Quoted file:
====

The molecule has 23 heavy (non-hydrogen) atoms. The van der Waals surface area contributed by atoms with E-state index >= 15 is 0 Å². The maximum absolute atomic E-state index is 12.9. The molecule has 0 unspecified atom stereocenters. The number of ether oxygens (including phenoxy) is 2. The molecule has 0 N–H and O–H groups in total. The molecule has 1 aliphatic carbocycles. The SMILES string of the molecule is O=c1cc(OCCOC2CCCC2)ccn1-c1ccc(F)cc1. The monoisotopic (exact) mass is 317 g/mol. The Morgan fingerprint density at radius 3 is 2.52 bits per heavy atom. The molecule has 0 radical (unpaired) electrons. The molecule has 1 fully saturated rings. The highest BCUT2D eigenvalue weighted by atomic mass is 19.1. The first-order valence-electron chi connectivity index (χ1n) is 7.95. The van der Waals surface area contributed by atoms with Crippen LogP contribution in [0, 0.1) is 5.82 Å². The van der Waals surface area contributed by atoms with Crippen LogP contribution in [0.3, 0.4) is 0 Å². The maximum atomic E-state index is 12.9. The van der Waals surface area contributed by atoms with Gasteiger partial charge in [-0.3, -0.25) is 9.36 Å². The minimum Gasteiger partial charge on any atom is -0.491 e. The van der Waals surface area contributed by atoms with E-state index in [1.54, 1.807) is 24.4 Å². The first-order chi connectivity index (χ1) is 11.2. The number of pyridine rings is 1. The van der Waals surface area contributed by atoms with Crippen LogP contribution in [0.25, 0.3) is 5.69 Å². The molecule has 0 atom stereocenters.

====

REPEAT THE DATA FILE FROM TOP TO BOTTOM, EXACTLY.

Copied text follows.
The molecule has 23 heavy (non-hydrogen) atoms. The van der Waals surface area contributed by atoms with E-state index >= 15 is 0 Å². The maximum absolute atomic E-state index is 12.9. The molecule has 0 unspecified atom stereocenters. The number of ether oxygens (including phenoxy) is 2. The molecule has 0 N–H and O–H groups in total. The molecule has 1 aliphatic carbocycles. The SMILES string of the molecule is O=c1cc(OCCOC2CCCC2)ccn1-c1ccc(F)cc1. The monoisotopic (exact) mass is 317 g/mol. The Morgan fingerprint density at radius 3 is 2.52 bits per heavy atom. The molecule has 0 radical (unpaired) electrons. The molecule has 1 fully saturated rings. The highest BCUT2D eigenvalue weighted by atomic mass is 19.1. The first-order valence-electron chi connectivity index (χ1n) is 7.95. The van der Waals surface area contributed by atoms with Crippen LogP contribution in [0, 0.1) is 5.82 Å². The van der Waals surface area contributed by atoms with Crippen LogP contribution in [0.3, 0.4) is 0 Å². The maximum atomic E-state index is 12.9. The van der Waals surface area contributed by atoms with Gasteiger partial charge in [-0.3, -0.25) is 9.36 Å². The minimum Gasteiger partial charge on any atom is -0.491 e. The van der Waals surface area contributed by atoms with E-state index in [1.54, 1.807) is 24.4 Å². The first-order chi connectivity index (χ1) is 11.2. The number of pyridine rings is 1. The van der Waals surface area contributed by atoms with Crippen LogP contribution in [0.25, 0.3) is 5.69 Å². The molecule has 0 atom stereocenters.